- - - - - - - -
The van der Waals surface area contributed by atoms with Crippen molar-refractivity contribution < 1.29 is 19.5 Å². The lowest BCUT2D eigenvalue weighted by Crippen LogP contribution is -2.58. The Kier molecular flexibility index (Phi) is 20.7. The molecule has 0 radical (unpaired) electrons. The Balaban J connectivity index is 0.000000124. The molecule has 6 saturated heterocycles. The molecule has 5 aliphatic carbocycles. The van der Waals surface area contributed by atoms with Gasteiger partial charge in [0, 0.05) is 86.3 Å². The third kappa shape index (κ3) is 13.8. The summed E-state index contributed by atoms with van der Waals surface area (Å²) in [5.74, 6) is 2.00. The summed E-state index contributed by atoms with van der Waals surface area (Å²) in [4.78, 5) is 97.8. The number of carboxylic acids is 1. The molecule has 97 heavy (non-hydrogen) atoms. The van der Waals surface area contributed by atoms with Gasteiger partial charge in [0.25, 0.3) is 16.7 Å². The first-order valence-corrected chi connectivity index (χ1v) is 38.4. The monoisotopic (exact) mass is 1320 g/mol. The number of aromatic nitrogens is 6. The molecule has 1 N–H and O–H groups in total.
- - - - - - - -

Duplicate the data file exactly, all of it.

The van der Waals surface area contributed by atoms with Crippen molar-refractivity contribution < 1.29 is 19.5 Å². The lowest BCUT2D eigenvalue weighted by Crippen LogP contribution is -2.58. The Kier molecular flexibility index (Phi) is 20.7. The molecule has 0 radical (unpaired) electrons. The Balaban J connectivity index is 0.000000124. The molecule has 6 saturated heterocycles. The molecule has 5 aliphatic carbocycles. The van der Waals surface area contributed by atoms with Gasteiger partial charge in [0, 0.05) is 86.3 Å². The third kappa shape index (κ3) is 13.8. The summed E-state index contributed by atoms with van der Waals surface area (Å²) in [5.74, 6) is 2.00. The summed E-state index contributed by atoms with van der Waals surface area (Å²) in [4.78, 5) is 97.8. The number of carboxylic acids is 1. The molecule has 97 heavy (non-hydrogen) atoms. The van der Waals surface area contributed by atoms with Gasteiger partial charge in [0.25, 0.3) is 16.7 Å². The first-order valence-corrected chi connectivity index (χ1v) is 38.4. The monoisotopic (exact) mass is 1320 g/mol. The number of aromatic nitrogens is 6. The molecule has 1 N–H and O–H groups in total.